Grace Theatre, London SW11
Opened 19 December, 1996

Although the eighteen (so far) Discworld novels of Terry Pratchett are often sneered at in the review pages of broadsheet newspapers, Pratchett more or less invented parody-fantasy as a genre with its own coherent if cock-eyed rules. It is too easy to dismiss him as a cult, albeit one with more acolytes than a number of churches. The more trainspotterish of his fans may deprecate the first professional London production of a stage version of one of his books (Guards! Guards! is number eight in the Discworld cycle): it is adapted by Geoffrey Cush rather than the semi-official hand of Stephen Briggs; the sardonically informative voice of the narrator is entirely expunged, along with one or two cherished minor characters; and the orangutan librarian wears a frock coat rather than a skin six sizes too big for him, among other points.

Cush and director Peter Benedict have chosen to be faithful to the spirit of Pratchett rather than the letter; instead of distracting themselves with a wealth of magnificently amusing but strictly unnecessary detail, they have aimed to recount in the broadly appropriate spirit the central story, in which a mystically summoned dragon menaces the frankly unsavoury city of Ankh-Morpork and particular the hapless City Guard, whose ranks have recently swollen to three with the recruitment of a 6'5" dwarf named Carrot.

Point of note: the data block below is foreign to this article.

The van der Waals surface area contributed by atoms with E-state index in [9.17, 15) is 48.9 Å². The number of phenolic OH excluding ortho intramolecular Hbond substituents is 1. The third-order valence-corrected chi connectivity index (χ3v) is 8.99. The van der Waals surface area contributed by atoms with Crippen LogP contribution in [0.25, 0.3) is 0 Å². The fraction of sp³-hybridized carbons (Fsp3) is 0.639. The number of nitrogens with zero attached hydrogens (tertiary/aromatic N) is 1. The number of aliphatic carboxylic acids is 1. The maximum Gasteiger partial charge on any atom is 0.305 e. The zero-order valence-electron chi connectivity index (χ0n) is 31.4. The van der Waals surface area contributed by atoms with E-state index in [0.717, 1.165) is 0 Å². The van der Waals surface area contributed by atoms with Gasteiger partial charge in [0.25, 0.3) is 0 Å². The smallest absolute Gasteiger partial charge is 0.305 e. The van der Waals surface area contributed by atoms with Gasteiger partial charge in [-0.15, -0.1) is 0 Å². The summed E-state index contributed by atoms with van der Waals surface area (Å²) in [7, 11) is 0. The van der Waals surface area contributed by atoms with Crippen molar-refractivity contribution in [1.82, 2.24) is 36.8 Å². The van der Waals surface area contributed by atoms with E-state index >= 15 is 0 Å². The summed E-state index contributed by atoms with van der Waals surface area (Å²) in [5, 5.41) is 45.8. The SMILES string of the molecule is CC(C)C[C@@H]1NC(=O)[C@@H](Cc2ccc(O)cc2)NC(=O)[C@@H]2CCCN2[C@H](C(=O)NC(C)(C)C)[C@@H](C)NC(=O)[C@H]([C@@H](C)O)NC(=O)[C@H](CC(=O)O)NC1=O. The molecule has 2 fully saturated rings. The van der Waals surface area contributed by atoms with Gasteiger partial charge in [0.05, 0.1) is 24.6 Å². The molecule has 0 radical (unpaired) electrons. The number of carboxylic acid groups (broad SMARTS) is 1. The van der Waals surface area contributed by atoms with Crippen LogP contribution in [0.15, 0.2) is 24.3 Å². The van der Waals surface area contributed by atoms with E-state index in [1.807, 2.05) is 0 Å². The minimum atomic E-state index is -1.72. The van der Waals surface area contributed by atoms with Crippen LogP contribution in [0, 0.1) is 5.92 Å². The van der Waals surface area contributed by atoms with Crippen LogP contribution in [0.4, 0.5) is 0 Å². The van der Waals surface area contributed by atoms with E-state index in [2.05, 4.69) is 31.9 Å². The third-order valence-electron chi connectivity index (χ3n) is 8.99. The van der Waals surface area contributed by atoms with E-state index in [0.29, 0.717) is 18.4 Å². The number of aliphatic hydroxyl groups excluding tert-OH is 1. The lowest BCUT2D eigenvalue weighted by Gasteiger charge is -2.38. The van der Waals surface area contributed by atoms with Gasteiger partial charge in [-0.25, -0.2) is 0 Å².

The absence of Pratchett's narratorial voice is a palpable loss: Briggs's adaptations have been known to include two narrators one for main text, one for footnotes. Nevertheless, the principal characters are by and large nicely realised: particularly noteworthy are Sarah Whitlock as Lady Sybil Ramkin, a kind of cross between Shelley Winters and Margaret Rutherford who runs a kennel-club for miniature dragons, and Iain Stirland as Carrot, the enthusiastic innocent who leads an implausibly charmed life. As the protagonist Captain Vimes, Colin Starkey takes a while to balance the sodden with the cynical side of his character; Benedict himself makes an efficiently astringent city secretary, and Alex Langdon is underused as the anthropoid librarian and a swiftly incinerated would-be hero.

A sizeable chunk of the Grace's production budget has been expended on the first revolve I have ever seen on a pub theatre stage. It is used to the utmost, but somehow avoids becoming annoyingly repetitious. As Christmas fringe fare goes, Guards! Guards! is a fine alternative to the seasonal standards; it should also keep the less obsessive of Pratchett fans happy until, as surely must happen soon, a West End producer wakes up to the extent of his bankability.

Written for the Financial Times.

Copyright © Ian Shuttleworth; all rights reserved.

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